There’s been a lot of talk about Google’s launch of their new Web History product, an enhanced version of Google Search History that keeps track of every web page you’ve ever visited (with the help of the PageRank feature on the Google Toolbar). Unfortunately, many smart people are missing the point here.
Nathan Weinberg at Inside Google makes this odd statement:
It’s long been conspiracy theorized that, thanks to the PageRank feature on the toolbar, which tells you the PageRank value of every page you visit, Google could keep track of every site you go to. Now, thanks to Web History, that is actually true
If you’re looking for a conspiracy theory, I suggest you start here. But it is a known fact that the PageRank feature of Google Toolbar allows Google to track every site you visit. Google itself says as much in the privacy section of the Toolbar FAQ:
if users are running the Google Toolbar with advanced features enabled, Google may collect information about webpages that they’re viewing. …For the PageRank feature, we need the URLs of the sites users visit so we can send them the PageRank (our view of the page’s importance) for the page they’re viewing
Google also acknowledges it in the nice warning provided to the millions of users who download Toolbar:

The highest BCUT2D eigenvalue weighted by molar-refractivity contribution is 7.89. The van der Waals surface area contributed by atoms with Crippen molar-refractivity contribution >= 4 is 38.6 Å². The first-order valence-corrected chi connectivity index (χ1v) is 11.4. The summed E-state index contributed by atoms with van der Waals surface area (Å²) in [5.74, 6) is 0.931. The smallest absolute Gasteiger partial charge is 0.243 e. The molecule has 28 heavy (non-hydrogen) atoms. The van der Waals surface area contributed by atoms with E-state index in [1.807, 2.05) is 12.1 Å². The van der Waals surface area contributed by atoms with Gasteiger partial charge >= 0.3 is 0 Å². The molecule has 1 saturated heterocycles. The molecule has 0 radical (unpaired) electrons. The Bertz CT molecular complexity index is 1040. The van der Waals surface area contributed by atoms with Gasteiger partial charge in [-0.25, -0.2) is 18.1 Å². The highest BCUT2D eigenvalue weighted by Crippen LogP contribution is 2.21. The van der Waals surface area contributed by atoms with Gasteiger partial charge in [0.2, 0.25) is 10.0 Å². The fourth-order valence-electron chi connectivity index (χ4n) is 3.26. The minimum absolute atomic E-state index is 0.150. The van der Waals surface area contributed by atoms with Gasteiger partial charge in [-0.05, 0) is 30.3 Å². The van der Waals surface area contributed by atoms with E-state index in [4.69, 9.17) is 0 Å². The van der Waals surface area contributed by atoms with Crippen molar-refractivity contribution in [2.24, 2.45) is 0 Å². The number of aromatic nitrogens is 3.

It is not a conspiracy theory that the PageRank feature of Toolbar allows Google to track all web traffic, and rhetoric like Weinberg’s just clouds the important privacy issues at stake.
Weinberg and others also make strides to mention that Google allows users to pause and delete their history from the new Web History product. Well, that’s only partially correct. Sure, users can remove history from what is viewable in this new interface, but that doesn’t remove it from Google’s servers altogether. As Google itself acknowledges (emphasis added):
If you remove items, they will be removed from the service and will not be used to improve your search experience. As is common practice in the industry, Google also maintains a separate logs system for auditing purposes and to help us improve the quality of our services for users
Again, pausing or removing items from Web History does not mean that you are removing it from Google’s servers. And again, this isn’t something to be cast aside as a conspiracy theory.
Essentially, there is little new here from a privacy or surveillance perspective – Google has long had the ability to track user’s online activities beyond their usage of Google properties. My only hope is that more people might now realize the full extent to which Google can track and monitor their surfing habits.